My philosophy for parenting has always come directly from my faith. The two actions of believing and rearing children are intricately linked for me. And therefore, how I see children, how I believe they should be treated, and the goals that I have for their training, all come from how I see God and what I read in scripture.
In its most simple form, I believe that the outcome of all of my parenting efforts is to get my kids ready to have a personal relationship with God. I believe the authority that I have in their lives is given by God, but that it should reflect the kind of authority that God has in my life.
So I guess the first step in describing my parenting philosophy is to go back to describe a portion of my worldview. I believe that God is all-knowing, is everywhere and in everything, and is intimately involved in my life. I believe He wants me to truly be who I am, using all of my God-given gifts to serve others. I believe there are times that God allows me to create with Him, and I believe there are times that He simply says, “Because I said so.” That phrase isn’t used to put me in my place, but might be used for a variety of reasons, like the answer is too complicated for me to understand, the timing isn’t right for me to get an explanation, or I don’t need the reasons to accomplish what He wants to me right then.
I believe that, as a parent, there is a time for a creative conversation with my children, but that there is also a time to say, “Because I said so.” In fact, I believe that, until there is complete obedience, there isn’t the safety and room for my kids to join in a creative dialogue with me. I understand that there are some parents that have no place for the word “command” or “authority” in their parenting beliefs, but I believe that there is a heavenly harmony between authority and love, between obedience and liberty.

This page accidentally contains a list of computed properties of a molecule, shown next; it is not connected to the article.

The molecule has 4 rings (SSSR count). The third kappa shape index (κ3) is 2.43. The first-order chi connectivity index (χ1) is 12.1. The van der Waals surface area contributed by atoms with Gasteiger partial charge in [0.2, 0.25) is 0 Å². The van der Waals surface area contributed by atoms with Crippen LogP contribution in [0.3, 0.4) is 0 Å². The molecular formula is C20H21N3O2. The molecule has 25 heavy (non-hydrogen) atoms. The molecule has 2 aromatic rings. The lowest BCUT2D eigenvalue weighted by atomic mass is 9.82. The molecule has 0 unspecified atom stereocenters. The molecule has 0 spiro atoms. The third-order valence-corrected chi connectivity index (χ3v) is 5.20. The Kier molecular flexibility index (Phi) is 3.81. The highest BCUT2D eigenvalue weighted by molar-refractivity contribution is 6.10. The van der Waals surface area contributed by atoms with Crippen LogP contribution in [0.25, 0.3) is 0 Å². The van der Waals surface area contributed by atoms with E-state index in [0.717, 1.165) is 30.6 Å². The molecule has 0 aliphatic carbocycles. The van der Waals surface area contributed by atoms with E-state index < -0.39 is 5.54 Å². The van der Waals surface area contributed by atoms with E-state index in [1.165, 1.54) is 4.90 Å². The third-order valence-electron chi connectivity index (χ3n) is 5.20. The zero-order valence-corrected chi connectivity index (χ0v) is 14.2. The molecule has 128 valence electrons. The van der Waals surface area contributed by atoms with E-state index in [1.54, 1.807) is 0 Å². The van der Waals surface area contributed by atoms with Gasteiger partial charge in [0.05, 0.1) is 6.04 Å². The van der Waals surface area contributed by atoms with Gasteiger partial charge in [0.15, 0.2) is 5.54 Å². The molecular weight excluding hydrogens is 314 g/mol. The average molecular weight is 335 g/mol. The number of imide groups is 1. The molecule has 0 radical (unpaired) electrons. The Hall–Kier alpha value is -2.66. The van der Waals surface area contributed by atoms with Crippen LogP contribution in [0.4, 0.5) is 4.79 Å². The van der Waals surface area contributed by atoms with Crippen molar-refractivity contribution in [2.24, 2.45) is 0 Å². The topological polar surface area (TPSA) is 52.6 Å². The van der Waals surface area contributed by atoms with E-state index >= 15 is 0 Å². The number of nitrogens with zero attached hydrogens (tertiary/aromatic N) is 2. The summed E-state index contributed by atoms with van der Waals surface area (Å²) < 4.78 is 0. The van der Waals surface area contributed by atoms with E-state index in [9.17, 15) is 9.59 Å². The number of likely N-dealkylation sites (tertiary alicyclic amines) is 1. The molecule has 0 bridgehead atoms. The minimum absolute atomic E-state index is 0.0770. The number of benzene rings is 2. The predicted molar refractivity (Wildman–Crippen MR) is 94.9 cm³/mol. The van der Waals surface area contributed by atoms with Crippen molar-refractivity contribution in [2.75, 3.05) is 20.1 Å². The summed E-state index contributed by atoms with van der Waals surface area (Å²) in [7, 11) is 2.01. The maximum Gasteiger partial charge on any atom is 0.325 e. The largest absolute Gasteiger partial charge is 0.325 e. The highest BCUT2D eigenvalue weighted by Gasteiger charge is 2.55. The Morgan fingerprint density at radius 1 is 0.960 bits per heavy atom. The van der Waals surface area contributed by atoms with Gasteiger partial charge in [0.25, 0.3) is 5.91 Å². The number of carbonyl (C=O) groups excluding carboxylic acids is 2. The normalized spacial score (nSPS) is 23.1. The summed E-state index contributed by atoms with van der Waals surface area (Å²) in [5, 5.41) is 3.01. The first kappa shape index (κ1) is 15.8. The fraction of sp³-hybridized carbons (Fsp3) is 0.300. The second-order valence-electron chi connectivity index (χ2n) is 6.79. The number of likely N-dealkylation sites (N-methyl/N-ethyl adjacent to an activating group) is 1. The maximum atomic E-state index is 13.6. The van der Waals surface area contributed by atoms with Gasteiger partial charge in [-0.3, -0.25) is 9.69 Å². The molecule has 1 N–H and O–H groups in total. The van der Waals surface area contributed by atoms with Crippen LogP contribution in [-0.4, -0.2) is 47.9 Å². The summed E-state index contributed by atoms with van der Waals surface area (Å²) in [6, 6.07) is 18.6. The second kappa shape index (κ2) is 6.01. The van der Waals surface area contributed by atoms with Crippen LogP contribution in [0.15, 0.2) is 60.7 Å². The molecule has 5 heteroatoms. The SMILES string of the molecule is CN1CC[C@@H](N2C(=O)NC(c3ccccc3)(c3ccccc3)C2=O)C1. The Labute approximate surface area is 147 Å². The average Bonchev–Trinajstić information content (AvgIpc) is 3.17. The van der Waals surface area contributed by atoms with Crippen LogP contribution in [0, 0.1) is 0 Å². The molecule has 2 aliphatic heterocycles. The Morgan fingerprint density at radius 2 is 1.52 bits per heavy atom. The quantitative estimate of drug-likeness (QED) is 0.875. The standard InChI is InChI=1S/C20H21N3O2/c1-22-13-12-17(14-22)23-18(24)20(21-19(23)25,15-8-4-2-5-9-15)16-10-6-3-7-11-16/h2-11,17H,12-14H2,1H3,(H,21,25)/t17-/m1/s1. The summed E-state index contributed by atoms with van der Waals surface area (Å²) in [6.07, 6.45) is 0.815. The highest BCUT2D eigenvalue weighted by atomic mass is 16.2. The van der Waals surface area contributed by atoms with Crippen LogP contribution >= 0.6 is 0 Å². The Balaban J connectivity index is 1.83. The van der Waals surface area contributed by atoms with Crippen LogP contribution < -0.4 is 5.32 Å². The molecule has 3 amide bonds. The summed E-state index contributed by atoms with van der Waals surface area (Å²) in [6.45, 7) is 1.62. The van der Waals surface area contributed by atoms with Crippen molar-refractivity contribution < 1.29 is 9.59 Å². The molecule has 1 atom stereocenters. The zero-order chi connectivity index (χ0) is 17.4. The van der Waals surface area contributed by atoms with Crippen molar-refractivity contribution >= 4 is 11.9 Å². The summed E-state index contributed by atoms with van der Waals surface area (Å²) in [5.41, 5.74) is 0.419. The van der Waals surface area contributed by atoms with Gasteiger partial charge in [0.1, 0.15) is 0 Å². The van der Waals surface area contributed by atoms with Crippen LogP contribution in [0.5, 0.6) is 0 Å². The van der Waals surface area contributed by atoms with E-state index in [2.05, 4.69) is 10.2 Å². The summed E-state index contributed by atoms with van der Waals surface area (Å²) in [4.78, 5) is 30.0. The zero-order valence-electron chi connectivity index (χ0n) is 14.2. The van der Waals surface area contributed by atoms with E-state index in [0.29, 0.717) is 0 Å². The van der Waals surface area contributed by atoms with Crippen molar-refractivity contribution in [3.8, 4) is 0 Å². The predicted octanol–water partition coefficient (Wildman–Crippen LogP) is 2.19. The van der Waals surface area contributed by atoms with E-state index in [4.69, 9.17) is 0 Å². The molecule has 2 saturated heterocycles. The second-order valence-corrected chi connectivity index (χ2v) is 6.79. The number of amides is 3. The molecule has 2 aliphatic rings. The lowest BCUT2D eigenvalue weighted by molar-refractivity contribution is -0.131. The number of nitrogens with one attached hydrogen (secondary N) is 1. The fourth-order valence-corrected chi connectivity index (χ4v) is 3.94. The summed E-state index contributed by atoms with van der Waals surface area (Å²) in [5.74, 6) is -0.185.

In Genesis 18:19, the Lord says, “I know Abraham, that he will command his children and his household after him, and they shall keep the way of the Lord, to do justice and judgement; that the Lord will bring upon Abraham that which He has spoken of him.”
In their younger years, children are expected to obey, first time, with a happy heart, what I am asking them to complete. There is no room for dialogue. I need to know that when I tell my child to not cross the street, that he won’t do anything but immediately obey, for his own safety. As that obedience, coated in love and relationship, is practiced and understood, then, as they get older, there is plenty of room for co-creating.
Where I am at in my journey of parenting is playfully creating and dreaming with my kids. I am reaping the benefits of consistent and loving correction in their younger years, and I am loving it. In the absence of external trauma or internal family problems, the teen years do NOT have to be torturous, angst-ridden, angry years. If you buy into the philosophy when they’re young that, before anything, your child must obey completely, then the joy of relationship can shine through in their teen years.